BROWN: That’s funny. When we were on set, you mentioned that you didn’t take any altitude sickness pills while you were filming Everest. You didn’t ever give in?

KELLY: No, I didn’t. In my opinion, and for a couple of the other guys as well, the headaches at night and in the morning, while pretty severe—Josh Brolin was crushing his temples in with his palm—weren’t enough to warrant the side-effects of taking this drug. They talked about a tingling in your fingers and your toes, and your lips maybe trembling. I was like, “That doesn’t sound good for acting…”

BROWN: Did you have a boot camp for mountaineering before you got to Kathmandu?

KELLY: No. When we were doing the rehearsal and script-breakdown process, they had a harness and rope and a guy who was like, “This is how you put on a harness,” but it was more like a break in the day than an actual training session. But then when we got up on the mountain we had all the right guys with us—all these incredibly talented technical climbers who were able to guide us through it all. It’s amazing how after just a couple of days, maybe a week, you start becoming very comfortable putting it all on —the crampons. It became a part of you.

BROWN: At the beginning of the film the guides are upset about how many people are on the mountain. All I could think was if it was too crowded in 1996, it must be terrible now. Were there a lot of people there when you were filming?

KELLY: No. We went in January, which is totally not when you’re supposed to be climbing up there, but we weren’t going through the ice so it wasn’t that bad. It was very cold, but the great thing about it was that there was nobody on the trails. We could use the trails how we wanted to. It was ours.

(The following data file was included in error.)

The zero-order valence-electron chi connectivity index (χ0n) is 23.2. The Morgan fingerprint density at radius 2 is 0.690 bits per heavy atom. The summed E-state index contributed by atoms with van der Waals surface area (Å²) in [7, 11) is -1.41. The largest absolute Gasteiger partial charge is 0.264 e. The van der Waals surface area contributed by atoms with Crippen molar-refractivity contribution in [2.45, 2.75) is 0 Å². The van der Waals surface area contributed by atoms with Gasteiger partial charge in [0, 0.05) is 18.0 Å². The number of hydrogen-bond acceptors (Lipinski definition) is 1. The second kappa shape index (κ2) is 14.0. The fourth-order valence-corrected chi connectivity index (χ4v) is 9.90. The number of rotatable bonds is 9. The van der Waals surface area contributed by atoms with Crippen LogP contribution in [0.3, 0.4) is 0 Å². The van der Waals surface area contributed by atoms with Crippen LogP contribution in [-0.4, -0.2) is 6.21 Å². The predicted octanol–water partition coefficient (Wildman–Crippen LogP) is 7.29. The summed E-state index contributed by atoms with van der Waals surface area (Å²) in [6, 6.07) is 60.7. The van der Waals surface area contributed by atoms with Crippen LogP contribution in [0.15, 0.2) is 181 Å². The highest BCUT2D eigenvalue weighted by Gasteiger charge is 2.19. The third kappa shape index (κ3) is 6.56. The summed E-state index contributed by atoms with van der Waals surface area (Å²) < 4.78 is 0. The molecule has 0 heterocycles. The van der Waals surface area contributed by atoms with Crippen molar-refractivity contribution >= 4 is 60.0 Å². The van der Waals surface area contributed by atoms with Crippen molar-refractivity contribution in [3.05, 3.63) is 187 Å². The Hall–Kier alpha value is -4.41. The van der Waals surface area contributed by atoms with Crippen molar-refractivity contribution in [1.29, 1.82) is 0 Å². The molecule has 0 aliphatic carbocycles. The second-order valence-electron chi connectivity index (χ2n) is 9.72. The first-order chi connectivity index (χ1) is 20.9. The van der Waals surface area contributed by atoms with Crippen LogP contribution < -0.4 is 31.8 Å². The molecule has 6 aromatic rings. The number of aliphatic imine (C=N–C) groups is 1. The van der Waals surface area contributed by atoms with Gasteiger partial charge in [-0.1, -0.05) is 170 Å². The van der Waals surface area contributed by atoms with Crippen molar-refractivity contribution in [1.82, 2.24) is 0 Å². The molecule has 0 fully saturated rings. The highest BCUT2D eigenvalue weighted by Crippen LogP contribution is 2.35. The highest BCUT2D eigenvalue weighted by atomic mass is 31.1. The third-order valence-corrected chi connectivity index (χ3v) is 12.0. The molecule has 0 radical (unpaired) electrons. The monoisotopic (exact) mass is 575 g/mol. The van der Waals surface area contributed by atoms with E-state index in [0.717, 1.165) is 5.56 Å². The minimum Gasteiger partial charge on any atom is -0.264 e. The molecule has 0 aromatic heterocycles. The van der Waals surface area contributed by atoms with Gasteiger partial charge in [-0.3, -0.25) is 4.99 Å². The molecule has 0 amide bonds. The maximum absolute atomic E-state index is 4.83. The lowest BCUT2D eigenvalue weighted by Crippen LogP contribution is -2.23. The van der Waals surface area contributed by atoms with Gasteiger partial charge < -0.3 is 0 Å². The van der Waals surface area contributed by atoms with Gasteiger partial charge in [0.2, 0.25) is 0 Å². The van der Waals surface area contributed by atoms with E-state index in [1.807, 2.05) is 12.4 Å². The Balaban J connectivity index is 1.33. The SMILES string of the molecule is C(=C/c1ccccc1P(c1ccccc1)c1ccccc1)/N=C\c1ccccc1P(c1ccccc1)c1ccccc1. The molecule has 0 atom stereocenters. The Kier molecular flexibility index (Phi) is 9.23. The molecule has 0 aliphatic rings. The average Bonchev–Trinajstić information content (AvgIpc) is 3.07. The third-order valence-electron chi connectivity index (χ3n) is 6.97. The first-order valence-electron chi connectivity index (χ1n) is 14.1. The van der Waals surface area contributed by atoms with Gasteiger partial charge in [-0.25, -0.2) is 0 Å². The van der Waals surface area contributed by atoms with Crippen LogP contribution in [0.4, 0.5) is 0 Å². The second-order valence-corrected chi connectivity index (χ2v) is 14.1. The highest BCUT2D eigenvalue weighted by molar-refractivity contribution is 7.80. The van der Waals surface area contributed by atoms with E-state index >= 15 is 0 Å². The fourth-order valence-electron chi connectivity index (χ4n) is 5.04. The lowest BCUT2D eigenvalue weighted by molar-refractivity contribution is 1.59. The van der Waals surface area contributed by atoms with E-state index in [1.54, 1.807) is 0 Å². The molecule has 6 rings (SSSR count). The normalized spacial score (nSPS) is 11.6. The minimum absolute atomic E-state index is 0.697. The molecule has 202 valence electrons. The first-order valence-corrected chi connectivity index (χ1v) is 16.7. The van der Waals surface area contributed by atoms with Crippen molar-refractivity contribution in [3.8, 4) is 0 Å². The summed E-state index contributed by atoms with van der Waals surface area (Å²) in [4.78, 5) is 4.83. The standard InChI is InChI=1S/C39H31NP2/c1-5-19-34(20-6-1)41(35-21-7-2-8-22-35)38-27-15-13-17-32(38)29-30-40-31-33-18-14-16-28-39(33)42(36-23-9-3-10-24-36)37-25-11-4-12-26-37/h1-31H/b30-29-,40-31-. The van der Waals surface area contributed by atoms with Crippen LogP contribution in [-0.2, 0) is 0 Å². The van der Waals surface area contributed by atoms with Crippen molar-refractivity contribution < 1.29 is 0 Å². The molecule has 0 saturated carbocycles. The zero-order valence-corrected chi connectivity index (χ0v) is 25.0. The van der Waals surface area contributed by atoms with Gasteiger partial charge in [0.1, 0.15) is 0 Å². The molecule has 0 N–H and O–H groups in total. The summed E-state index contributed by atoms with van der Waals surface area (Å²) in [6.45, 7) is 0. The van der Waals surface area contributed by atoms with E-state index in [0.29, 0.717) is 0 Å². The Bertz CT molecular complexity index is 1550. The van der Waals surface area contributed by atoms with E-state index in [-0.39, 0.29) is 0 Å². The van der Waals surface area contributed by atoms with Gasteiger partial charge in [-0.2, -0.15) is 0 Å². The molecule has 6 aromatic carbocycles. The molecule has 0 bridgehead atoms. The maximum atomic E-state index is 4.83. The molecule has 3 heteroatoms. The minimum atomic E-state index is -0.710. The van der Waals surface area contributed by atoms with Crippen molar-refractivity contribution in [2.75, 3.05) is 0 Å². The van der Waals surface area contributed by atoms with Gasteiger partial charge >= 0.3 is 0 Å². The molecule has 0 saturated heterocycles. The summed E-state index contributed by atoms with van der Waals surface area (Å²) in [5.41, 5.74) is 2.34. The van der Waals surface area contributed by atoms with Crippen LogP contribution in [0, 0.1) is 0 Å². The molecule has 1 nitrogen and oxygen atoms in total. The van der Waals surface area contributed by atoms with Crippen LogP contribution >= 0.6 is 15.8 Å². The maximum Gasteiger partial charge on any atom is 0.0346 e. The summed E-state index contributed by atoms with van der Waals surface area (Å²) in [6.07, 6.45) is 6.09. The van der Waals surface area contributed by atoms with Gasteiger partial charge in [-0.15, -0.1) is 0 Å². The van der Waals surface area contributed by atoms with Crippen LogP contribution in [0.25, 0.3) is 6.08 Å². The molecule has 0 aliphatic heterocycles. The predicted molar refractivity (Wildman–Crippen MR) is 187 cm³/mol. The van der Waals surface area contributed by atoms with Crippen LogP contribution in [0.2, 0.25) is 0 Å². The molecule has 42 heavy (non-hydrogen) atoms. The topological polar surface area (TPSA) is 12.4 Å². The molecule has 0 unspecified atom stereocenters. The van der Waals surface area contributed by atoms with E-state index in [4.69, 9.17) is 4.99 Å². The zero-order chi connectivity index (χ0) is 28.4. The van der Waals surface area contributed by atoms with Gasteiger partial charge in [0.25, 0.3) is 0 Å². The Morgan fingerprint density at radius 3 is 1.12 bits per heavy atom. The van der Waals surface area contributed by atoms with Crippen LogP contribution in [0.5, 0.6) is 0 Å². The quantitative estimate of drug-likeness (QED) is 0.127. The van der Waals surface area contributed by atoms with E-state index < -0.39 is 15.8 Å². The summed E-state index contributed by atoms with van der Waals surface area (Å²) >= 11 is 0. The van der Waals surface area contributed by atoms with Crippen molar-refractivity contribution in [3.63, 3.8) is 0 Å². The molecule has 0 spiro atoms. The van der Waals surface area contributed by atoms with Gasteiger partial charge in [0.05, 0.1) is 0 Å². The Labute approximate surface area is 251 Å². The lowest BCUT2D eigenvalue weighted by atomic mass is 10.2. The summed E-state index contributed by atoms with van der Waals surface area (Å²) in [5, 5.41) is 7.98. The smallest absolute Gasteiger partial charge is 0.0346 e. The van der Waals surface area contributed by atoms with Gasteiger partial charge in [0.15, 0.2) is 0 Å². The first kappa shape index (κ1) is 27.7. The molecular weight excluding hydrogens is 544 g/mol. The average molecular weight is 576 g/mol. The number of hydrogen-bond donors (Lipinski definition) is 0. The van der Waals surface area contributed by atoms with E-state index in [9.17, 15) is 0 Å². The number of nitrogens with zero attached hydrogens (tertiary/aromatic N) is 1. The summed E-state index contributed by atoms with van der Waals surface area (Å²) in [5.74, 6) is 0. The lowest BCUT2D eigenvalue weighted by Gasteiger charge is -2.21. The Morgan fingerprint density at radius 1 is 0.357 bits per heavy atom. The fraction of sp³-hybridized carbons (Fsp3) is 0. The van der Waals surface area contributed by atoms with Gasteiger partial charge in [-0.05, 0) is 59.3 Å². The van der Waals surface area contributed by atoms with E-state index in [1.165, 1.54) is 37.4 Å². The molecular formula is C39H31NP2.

BROWN: I find the idea that if you die on Mount Everest, they leave your body there quite upsetting

KELLY: Yeah. There have been some expeditions where people have gone on strictly to retrieve the body, but that’s very common practice. There are a couple hundred bodies on the mountain. When you are trekking up the top of Everest, you see them.

BROWN: I read that one of body was used as a trail marker, “You’ll pass the guy with the green boots.”

KELLY: It’s disturbing, but at the same time I think it is very good reminder for people on the way up of what can happen to someone there. That person didn’t die from an avalanche or from rocks falling, you die because there is nothing you can do anymore. It just takes your life.

BROWN: You play Jon Krakauer, who wrote a book, Into Thin Air, about the 1996 Everest disaster. Did you get to meet him?

KELLY: No, I didn’t. I wanted to. He is a man who I admire so much and he is an incredibly accomplished technical climber. He’d never been above 17,000 feet and he summited Everest at 29. Unfortunately we weren’t able to work it out.

BROWN: When did you find out about your Emmy nomination?